My recent sea kayak trip to the BC west coast wilderness just affirmed what I already believe. We live in a spectacular gem of a place on this earth. The examples, in British Columbia’s Kyuquot Sound, of the Creator’s power, bounty and charm is awesome! From the massive swing of the powerful tides to the range of flora and fauna and the magical vistas, paddling in Checleset Bay this week was stunning and adventurous. My camera will never do the experience justice. Paddling skills and physical fitness for Dave, Don, Barry, Carl, Henri, Ralf and myself were tested each day on the open ocean.
After a meal and cold beer we left our wired word behind on the north island highway heading toward tiny Fair Harbour west of Sayward. A picturesque winding dirt road drive to the old gold mining village of Zeballos through snow capped mountains( yes mountains and yes snow, even in late August) and large waterfalls finally brought our two trucks to the sea. We set up a simple camp in the drizzle in order to meet our prearranged water taxi Voyager Sportfish.com the next morning. The damp and dark skies had us concerned about weather prospects but one plans these trips assuming a deluge for the week.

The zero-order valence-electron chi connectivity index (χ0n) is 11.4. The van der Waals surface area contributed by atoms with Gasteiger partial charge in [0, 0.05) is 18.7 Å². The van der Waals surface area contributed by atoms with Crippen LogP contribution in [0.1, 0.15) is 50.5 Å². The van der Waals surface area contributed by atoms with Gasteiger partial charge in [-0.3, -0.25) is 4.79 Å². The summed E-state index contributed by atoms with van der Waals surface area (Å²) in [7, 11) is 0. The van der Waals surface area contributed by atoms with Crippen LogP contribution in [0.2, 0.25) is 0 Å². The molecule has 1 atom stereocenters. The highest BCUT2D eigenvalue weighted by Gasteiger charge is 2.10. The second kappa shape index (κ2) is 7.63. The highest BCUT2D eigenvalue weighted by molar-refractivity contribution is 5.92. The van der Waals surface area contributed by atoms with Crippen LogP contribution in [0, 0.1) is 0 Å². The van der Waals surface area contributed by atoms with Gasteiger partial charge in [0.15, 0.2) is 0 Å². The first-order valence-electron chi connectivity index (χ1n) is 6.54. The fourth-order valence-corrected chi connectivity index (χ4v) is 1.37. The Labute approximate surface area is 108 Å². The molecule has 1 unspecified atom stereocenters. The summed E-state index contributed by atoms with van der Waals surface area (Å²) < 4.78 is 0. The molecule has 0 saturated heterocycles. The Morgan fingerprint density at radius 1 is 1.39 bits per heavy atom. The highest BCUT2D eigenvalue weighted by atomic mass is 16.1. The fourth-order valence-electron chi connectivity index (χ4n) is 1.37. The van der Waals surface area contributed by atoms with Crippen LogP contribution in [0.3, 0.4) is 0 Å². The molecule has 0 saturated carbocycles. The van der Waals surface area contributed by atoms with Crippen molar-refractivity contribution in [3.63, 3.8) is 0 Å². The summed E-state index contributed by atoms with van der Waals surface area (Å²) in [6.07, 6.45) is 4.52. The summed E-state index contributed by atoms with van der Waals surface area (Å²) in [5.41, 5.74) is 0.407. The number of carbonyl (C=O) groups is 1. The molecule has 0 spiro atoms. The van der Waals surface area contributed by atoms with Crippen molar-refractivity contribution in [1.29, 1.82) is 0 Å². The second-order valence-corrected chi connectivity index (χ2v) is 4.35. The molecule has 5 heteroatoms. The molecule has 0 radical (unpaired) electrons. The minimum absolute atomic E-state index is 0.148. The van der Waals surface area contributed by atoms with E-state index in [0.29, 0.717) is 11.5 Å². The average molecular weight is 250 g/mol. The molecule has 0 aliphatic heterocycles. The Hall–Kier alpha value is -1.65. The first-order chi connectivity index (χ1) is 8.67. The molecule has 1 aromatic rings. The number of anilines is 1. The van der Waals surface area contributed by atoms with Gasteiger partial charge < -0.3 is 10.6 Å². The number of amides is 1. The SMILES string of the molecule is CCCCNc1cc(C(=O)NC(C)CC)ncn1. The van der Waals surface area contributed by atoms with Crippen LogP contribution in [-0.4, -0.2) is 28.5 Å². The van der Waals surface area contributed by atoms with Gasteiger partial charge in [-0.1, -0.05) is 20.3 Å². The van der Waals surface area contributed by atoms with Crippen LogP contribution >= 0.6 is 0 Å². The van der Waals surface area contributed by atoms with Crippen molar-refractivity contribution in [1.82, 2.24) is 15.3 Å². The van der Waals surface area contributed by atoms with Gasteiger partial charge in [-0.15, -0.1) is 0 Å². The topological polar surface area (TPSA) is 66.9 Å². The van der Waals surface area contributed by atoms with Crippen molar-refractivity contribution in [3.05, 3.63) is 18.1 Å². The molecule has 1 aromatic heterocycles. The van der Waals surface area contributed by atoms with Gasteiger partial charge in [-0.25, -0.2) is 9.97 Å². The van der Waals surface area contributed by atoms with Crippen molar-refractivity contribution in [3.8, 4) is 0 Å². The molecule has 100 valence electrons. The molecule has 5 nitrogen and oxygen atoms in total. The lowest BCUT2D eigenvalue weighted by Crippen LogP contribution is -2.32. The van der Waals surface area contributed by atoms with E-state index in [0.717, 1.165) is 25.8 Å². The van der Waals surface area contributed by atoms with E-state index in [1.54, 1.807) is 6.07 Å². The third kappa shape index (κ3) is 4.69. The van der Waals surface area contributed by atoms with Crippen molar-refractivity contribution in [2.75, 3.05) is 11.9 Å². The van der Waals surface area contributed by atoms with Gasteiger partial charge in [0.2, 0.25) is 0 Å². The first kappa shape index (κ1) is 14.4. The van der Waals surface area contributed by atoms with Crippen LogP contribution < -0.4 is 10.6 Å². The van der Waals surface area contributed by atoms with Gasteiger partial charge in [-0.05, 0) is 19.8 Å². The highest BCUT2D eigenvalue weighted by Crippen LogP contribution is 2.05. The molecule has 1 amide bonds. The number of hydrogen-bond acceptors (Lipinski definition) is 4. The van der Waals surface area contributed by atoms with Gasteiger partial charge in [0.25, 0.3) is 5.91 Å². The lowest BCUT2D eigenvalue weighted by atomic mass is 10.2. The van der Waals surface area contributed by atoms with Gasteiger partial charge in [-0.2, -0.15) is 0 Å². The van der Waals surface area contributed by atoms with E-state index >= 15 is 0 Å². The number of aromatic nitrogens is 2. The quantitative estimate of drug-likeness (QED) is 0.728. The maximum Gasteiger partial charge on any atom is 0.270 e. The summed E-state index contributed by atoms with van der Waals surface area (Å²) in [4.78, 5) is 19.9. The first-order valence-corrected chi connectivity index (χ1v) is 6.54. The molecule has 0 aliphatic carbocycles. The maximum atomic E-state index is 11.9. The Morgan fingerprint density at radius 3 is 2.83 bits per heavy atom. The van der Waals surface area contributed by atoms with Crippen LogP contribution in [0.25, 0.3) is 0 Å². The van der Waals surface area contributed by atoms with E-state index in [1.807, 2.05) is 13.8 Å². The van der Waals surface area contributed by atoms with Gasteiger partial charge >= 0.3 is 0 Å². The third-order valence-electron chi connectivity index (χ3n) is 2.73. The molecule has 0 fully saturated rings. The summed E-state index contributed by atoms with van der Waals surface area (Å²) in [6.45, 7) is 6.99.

Our taxi pilot, Leo, arrived early in the morning and we loaded our three homemade cedar kayaks on board along with a ridiculous amount of gear. We motored past abandoned native villages and the Kyuquot IR village on way to Spring Island, the destination for picking up three rental kayaks from West Coast Expeditions. We continued the taxi tour to Bunsby Island for our second night camp. Chartering a shuttle from Fair Harbour saved us two days of paddling and helped deliver all our gear out to the outer islands and the wild west coast seas.
We set up a wilderness camp among the sheltered shrubs and trees centering the rocky Bunsby Island cove, building a cooking area and fire pit among the huge driftwood logs and sand. Every direction you turned opened up a new expansive vista of blue sky and deep blue ocean horizons or a drop back of steep vertical forests. The place just buzzed with life- waterfowl, otters, seals, fish, kelpbeds and the endless thump or crash of waves upon the shores.